This chronicle of British undercover push back against Bolshevik world conspiracy proves to be an exciting ringside seat at the Russian Revolution.
With so many astonishing world events transpiring at once as World War I still raged and Lenin returned from exile to foment proletarian revolution in Russia in 1917, accomplished British author Milton (Paradise Lost: Smyrna, 1922, 2008, etc.) does a fine job of keeping order without sparing suspense. The British, rightly alarmed by Lenin’s incendiary rhetoric about toppling British imperialism by aiming at her crown jewel, India, could not spare troops from fighting Germany to counter the Bolshevik Revolution. Instead, the British would have to thwart Lenin’s machinations by wilier ways. These included the work of London’s Secret Service Bureau headed by Mansfield Cumming, who shifted from ordering espionage against Germany to directing Samuel Hoare’s team of agents at the Ministry of War of the Russian Empire, which had been established in 1916 when Russia and England were still allies against Germany. Hoare’s team, consisting of highly capable men of bilingual abilities who had established connections in Russia at the highest levels of business and government, would be involved in a number of perilous and influential events as the revolution unfurled: Oswald Rayner was likely one of the conspirators and even gunmen in the murder of Rasputin; Somerset Maugham was sent in to prop up Alexander Kerensky’s government and keep the Russians at war with Germany; journalist Arthur Ransome was able to infiltrate and chronicle the workings of the Comintern; and Sidney Reilly, master of disguise, put in motion plans for a risky coup. Less well known is the Turkestan theater, where British officers for Indian espionage became London’s eyes and ears as the Bolsheviks made their southern thrusts.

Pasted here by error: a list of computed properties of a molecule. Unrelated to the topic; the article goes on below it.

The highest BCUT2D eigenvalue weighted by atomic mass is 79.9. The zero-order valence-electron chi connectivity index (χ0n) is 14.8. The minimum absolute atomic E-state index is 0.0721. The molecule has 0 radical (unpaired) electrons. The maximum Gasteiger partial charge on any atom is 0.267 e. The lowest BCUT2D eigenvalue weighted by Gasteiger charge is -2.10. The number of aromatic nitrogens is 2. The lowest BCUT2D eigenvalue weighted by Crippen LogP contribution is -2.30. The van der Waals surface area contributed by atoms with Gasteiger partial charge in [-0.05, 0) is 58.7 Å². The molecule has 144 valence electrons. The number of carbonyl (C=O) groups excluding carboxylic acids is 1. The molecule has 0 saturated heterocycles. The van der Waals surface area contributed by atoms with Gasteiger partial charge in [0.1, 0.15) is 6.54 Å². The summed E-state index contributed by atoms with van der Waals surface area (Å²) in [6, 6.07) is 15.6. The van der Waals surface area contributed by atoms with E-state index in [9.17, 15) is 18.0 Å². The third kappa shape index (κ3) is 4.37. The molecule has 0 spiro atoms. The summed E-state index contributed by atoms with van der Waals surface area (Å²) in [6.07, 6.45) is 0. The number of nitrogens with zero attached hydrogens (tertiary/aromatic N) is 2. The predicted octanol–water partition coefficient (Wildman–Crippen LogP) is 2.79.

A beguiling ride through a riotous time by a historian and able storyteller who knows his facts and his audience.